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footnote like libronix - example

How Libronix works with footnotes and how Logos 5 does not work

Our students would appreciate it so much if Logos 5 could have this feature present in Libronix

This is how the Libronix Digital Library works with collected items in the clip board

I can collect as many quotes as the Word clipboard permits and when I go to the document(s) where I want to use them they foot note very beautifully .

Introduction: Creation and Chaos 1:1–2

The unit begins with a concern central throughout Genesis 1–11, the creating God and chaos. We commonly translate these two verses as two complete sentences [1]

Genesis is a name taken from the Greek, and signifies “the book of generation or production;” it is properly so called, as containing an account of the origin of all things. There is no other history so old. There is nothing in the most ancient book which exists that contradicts it; while many things recorded by the oldest heathen writers, or to be traced in the customs of different nations, confirm what is related in the book of Genesis. [2]

The passage.—This magnificent chapter is one of the most concise and dramatic sections of the Old Testament. It indeed covers a longer period of time than all of the rest of the Bible, yet with an overview that could only come from the perspective of divine revelation. Some have called it a creation hymn, but this cannot be true, for it is in prose. It shows every evidence of being intended for liturgical use, of being recited in public worship. It was not intended to be dissected by theologians, but to be listened to and proclaimed. It is clear that the [3]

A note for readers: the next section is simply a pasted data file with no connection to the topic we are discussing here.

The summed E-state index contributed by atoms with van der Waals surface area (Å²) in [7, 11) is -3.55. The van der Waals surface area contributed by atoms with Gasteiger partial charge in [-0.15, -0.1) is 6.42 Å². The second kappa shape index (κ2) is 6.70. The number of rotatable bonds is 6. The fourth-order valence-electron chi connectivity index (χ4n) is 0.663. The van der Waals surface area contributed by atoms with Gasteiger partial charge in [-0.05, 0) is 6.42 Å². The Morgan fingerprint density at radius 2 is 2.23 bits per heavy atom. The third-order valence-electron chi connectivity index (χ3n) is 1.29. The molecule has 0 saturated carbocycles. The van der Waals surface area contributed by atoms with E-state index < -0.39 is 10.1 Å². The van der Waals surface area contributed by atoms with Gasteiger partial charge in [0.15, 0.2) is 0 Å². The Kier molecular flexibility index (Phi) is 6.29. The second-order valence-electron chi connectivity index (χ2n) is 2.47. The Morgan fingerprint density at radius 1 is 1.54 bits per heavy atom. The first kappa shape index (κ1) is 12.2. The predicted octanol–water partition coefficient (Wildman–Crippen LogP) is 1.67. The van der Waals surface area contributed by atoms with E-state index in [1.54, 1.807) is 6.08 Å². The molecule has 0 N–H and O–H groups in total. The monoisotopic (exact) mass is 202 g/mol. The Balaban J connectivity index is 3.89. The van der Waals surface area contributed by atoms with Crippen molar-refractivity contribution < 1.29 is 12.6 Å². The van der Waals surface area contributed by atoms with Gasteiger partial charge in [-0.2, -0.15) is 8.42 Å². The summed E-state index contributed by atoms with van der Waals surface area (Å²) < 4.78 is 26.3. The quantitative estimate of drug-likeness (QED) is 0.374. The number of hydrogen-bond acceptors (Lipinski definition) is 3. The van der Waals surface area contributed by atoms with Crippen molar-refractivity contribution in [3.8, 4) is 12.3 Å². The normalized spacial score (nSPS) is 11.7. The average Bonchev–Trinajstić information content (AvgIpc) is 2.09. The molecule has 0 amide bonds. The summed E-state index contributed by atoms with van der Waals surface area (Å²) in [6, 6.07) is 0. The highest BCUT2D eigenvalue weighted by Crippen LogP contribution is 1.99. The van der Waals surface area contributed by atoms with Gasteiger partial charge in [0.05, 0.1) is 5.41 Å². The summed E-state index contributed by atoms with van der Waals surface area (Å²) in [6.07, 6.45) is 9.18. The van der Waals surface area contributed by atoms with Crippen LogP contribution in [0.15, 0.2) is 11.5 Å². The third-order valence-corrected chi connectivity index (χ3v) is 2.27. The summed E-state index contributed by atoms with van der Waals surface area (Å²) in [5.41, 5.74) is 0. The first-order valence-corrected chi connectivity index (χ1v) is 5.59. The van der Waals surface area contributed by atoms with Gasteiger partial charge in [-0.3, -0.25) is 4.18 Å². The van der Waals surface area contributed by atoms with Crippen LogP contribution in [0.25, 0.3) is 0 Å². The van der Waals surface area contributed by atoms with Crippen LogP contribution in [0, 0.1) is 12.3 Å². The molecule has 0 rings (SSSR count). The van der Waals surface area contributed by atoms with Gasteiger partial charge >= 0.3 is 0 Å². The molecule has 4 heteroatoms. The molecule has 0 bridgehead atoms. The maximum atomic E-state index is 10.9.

This is how Logos 5 does the same collection unless I do one at a time. No footnote!!! Totally unacceptable for college work. Cannot Logos 5 have this same important feature that the old Libronix does?

Introduction: Creation and Chaos 1:1–2

The unit begins with a concern central throughout Genesis 1–11, the creating God and chaos. We commonly translate these two verses as two complete sentences

(no footnote instead it is entered into the document)

Eugene F. Roop, Genesis, Believers Church Bible Commentary (Scottdale, PA: Herald Press, 1987), 25.

Genesis is a name taken from the Greek, and signifies “the book of generation or production;” it is properly so called, as containing an account of the origin of all things. There is no other history so old. There is nothing in the most ancient book which exists that contradicts it; while many things recorded by the oldest heathen writers, or to be traced in the customs of different nations, confirm what is related in the book of Genesis.

Matthew Henry and Thomas Scott, Matthew Henry's Concise Commentary (Oak Harbor, WA: Logos Research Systems, 1997), Ge 1:1.

The passage.—This magnificent chapter is one of the most concise and dramatic sections of the Old Testament. It indeed covers a longer period of time than all of the rest of the Bible, yet with an overview that could only come from the perspective of divine revelation. Some have called it a creation hymn, but this cannot be true, for it is in prose. It shows every evidence of being intended for liturgical use, of being recited in public worship. It was not intended to be dissected by theologians, but to be listened to and proclaimed. It is clear that the

The Teacher's Bible Commentary, ed. Franklin H. Paschall and Herschel H. Hobbs (Nashville: Broadman and Holman Publishers, 1972), 12.

See below how Libronix - puts the footnotes in automatically from the clipboard - no matter how many items were collected while reading - Logos will only do this for one note at at time.
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[1]Roop, E. F. (1987). Genesis. Believers church Bible commentary (25). Scottdale, Pa.: Herald Press.

[2]Henry, M., & Scott, T. (1997). Matthew Henry's Concise Commentary (Ge 1:1). Oak Harbor, WA: Logos Research Systems.

[3]Paschall, F. H., & Hobbs, H. H. (1972). The teacher's Bible commentary: A concise, thorough interpretation of the entire Bible designed especially for Sunday School teachers (12). Nashville: Broadman and Holman Publishers.

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